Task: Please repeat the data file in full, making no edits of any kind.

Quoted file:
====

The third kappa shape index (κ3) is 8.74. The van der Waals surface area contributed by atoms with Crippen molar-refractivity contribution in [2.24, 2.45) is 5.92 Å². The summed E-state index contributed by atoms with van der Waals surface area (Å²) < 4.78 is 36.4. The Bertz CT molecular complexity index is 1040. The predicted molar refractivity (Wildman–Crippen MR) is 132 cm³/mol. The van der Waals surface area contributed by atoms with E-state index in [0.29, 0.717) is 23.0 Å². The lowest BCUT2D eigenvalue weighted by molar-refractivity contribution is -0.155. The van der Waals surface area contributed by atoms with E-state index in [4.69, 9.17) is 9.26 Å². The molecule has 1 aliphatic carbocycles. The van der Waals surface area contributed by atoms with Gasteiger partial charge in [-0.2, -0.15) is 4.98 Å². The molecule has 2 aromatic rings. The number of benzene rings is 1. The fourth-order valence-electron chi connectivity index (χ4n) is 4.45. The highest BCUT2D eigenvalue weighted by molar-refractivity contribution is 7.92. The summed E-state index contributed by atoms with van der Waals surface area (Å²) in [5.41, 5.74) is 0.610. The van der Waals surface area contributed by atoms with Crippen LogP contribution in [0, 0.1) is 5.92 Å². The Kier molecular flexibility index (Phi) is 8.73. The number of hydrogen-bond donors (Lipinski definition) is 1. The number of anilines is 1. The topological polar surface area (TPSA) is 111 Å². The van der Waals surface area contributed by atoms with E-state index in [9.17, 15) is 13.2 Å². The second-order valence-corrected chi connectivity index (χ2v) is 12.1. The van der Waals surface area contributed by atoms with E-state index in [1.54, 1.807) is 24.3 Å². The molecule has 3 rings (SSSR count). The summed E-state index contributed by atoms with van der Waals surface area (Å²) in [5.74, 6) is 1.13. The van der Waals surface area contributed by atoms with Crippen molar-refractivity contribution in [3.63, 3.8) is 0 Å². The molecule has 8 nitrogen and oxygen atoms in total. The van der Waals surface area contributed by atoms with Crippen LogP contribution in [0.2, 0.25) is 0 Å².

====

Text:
The third kappa shape index (κ3) is 8.74. The van der Waals surface area contributed by atoms with Crippen molar-refractivity contribution in [2.24, 2.45) is 5.92 Å². The summed E-state index contributed by atoms with van der Waals surface area (Å²) < 4.78 is 36.4. The Bertz CT molecular complexity index is 1040. The predicted molar refractivity (Wildman–Crippen MR) is 132 cm³/mol. The van der Waals surface area contributed by atoms with E-state index in [0.29, 0.717) is 23.0 Å². The lowest BCUT2D eigenvalue weighted by molar-refractivity contribution is -0.155. The van der Waals surface area contributed by atoms with E-state index in [4.69, 9.17) is 9.26 Å². The molecule has 1 aliphatic carbocycles. The van der Waals surface area contributed by atoms with Gasteiger partial charge in [-0.2, -0.15) is 4.98 Å². The molecule has 2 aromatic rings. The number of benzene rings is 1. The fourth-order valence-electron chi connectivity index (χ4n) is 4.45. The highest BCUT2D eigenvalue weighted by molar-refractivity contribution is 7.92. The summed E-state index contributed by atoms with van der Waals surface area (Å²) in [5.41, 5.74) is 0.610. The van der Waals surface area contributed by atoms with Crippen LogP contribution in [0, 0.1) is 5.92 Å². The Kier molecular flexibility index (Phi) is 8.73. The number of hydrogen-bond donors (Lipinski definition) is 1. The number of anilines is 1. The topological polar surface area (TPSA) is 111 Å². The van der Waals surface area contributed by atoms with E-state index in [9.17, 15) is 13.2 Å². The second-order valence-corrected chi connectivity index (χ2v) is 12.1. The van der Waals surface area contributed by atoms with E-state index in [1.54, 1.807) is 24.3 Å². The molecule has 3 rings (SSSR count). The summed E-state index contributed by atoms with van der Waals surface area (Å²) in [5.74, 6) is 1.13. The van der Waals surface area contributed by atoms with Crippen molar-refractivity contribution in [3.63, 3.8) is 0 Å². The molecule has 8 nitrogen and oxygen atoms in total. The van der Waals surface area contributed by atoms with Crippen LogP contribution in [0.2, 0.25) is 0 Å².